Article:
by Gloria Romero
Even while Gov. Jerry Brown and the California Teachers Association barnstormed the state, urging voters to raise taxes with Proposition 30 to support public education and predicting doomsday if the measure fails, a fascinating report from the California Charter Schools Association was released on the growth of charter schools in the Golden State.
Data from the report clearly reveal that change has come to California’s public education system.
Charter schools are public schools. They are publicly funded but operate with greater independence, autonomy and flexibility from the burdensome state Education Code which micromanages even the minutia of education practices. Charter schools are typically nonunion, although they can be unionized if teachers vote for a union.
Charter schools were first established in the nation two decades ago, with California becoming the second state to authorize them. Hailed as opportunities for innovation and reform, charter schools began to grow.
Even beyond becoming recognized as “petri dishes for educational reform,” the underlying philosophy of parental choice in public education began to take root. In a system where ZIP code is the sole criteria of school assignment, charters began to become a sort of “promised land” for high-poverty, minority families whose children were too often assigned to chronically under performing schools.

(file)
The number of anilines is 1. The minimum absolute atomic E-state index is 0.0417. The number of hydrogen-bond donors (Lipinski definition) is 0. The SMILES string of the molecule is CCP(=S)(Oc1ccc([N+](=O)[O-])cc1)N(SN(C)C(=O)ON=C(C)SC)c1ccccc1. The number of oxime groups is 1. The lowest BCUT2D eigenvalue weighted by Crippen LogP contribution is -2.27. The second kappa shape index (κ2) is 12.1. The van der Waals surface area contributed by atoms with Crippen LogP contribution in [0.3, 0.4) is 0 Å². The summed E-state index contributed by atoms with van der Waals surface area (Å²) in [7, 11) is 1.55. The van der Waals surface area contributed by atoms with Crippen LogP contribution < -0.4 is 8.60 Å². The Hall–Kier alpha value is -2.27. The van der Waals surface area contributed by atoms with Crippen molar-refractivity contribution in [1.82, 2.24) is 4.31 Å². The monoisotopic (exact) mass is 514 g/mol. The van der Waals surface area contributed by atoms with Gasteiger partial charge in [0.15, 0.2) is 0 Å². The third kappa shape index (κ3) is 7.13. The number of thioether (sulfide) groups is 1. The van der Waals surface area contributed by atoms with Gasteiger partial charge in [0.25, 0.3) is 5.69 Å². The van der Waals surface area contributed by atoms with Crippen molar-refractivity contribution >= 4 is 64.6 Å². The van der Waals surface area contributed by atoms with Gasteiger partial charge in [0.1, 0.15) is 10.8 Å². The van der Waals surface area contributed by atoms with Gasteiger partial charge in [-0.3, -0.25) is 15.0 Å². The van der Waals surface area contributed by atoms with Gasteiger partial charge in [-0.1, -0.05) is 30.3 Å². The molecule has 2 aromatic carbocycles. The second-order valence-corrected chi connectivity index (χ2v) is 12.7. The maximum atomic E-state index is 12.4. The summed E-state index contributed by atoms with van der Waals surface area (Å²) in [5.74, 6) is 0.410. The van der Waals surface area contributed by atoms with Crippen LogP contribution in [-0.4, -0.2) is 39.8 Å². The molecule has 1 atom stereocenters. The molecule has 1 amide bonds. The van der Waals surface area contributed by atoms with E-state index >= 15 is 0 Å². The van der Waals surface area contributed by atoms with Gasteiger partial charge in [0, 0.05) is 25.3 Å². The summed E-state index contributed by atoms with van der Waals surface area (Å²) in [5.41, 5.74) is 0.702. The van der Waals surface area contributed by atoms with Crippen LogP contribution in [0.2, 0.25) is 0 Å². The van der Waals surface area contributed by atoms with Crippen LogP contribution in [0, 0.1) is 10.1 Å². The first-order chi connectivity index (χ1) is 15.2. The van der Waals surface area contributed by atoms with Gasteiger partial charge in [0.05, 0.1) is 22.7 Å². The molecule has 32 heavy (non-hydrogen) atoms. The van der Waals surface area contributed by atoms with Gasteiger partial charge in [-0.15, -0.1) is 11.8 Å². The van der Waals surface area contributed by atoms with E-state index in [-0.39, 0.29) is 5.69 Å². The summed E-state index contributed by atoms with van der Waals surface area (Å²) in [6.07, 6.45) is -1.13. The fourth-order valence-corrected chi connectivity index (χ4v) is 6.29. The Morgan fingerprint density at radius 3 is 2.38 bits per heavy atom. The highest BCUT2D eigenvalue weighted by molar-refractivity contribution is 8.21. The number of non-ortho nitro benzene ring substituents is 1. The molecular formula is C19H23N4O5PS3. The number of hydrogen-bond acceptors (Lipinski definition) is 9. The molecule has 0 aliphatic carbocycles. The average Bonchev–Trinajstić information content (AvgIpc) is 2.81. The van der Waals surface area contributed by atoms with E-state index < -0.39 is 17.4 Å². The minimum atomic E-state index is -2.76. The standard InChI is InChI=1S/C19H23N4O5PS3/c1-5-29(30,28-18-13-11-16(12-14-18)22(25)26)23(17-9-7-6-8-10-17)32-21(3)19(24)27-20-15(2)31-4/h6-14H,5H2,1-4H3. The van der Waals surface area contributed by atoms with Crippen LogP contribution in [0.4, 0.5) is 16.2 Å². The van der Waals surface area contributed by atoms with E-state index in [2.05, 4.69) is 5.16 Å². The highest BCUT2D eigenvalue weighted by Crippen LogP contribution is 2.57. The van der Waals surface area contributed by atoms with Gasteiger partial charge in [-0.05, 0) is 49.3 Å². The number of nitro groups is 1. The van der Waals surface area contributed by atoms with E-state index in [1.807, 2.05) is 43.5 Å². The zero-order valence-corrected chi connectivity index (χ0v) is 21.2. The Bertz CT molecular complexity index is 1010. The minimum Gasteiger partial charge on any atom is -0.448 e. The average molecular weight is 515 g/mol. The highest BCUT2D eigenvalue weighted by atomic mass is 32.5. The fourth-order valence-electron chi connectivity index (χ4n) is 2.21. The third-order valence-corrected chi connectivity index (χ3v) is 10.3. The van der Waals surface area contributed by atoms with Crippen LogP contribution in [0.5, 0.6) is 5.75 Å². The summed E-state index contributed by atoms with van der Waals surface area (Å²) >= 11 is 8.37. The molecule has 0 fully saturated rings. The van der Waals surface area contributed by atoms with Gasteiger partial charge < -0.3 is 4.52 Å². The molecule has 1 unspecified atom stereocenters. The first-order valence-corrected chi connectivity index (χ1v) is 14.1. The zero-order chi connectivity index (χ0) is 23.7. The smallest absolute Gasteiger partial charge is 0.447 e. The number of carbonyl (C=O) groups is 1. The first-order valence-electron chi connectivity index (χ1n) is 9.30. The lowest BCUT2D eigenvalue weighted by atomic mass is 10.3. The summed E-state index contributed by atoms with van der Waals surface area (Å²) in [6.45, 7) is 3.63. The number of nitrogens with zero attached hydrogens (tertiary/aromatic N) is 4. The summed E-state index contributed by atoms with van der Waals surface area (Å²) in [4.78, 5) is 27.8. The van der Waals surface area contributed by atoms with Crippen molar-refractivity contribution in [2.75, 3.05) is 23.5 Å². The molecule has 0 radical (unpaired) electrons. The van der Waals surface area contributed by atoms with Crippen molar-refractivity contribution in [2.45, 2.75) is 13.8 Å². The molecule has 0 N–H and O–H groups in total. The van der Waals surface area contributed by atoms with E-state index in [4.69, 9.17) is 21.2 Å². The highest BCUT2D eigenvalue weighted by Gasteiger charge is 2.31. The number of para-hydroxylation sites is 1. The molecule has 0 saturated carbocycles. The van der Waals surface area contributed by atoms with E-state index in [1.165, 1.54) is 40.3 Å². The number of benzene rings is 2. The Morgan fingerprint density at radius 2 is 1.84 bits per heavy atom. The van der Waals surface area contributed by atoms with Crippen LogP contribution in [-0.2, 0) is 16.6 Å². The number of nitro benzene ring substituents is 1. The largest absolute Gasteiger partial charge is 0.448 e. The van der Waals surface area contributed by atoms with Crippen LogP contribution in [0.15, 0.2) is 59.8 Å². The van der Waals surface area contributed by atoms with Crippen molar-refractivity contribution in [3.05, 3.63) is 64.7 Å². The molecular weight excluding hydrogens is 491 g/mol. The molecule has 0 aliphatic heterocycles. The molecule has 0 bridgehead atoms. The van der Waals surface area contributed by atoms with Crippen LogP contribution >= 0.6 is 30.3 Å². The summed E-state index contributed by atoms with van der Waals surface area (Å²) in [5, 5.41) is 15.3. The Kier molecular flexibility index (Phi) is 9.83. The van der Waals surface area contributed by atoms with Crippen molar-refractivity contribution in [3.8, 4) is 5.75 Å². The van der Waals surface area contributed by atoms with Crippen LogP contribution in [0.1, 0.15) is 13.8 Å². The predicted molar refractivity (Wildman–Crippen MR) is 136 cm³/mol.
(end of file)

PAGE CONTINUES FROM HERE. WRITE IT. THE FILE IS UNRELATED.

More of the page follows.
One-hundred nine new charters opened in California just this academic year, bringing the number of charter schools to 1,065, the most in the nation. Still, there are still 70,000 pupils on waiting lists.
Clearly, Californians have embraced parental choice in education as reflected by the growth of charters – along with the quality that accompanies the vast majority of these schools. Oxford Preparatory Academy in Chino this year became the state’s top school in student performance – quite possibly the top charter school in the nation.
Some 59.6 percent of Californians gave a grade of A or B to charter schools. Only 32.6 percent assigned a similar grade to traditional public schools.
These data are remarkable given that charter schools are funded at lower levels than traditional public schools in California and are oftentimes sited at facilities lacking in equity. But what they lack in funding they make up in accountability and effectiveness as measured by numerous reports of student performance.
Why? One reason is that teacher quality and the ability to evaluate and link teacher performance to student outcome is more widely used in charter schools which are not limited by burdensome teacher contracts restricting these practices. The use of teacher evaluations and performance measures has been strongly resisted by the CTA.
For example, the CTA affiliate in the Los Angeles Unified School District – the largest in the state – has even threatened to withhold support for the cash-strapped LAUSD’s federal Race to the Top application for $43 million because federal guidelines require teacher evaluation as a component of the program (yet they still campaign for more taxes for a system they refuse to reform).
Charter schools have moved well beyond their original designation as sites of innovation and reform. They have become a respected and accepted part of the education landscape – a landscape which gives choice and real rights to parents to “vote with their feet” when it comes to their children.
Perhaps more than anything, it is this parents movement that has shifted the tectonic plates of education reform.
This piece originally ran in the Orange County Register.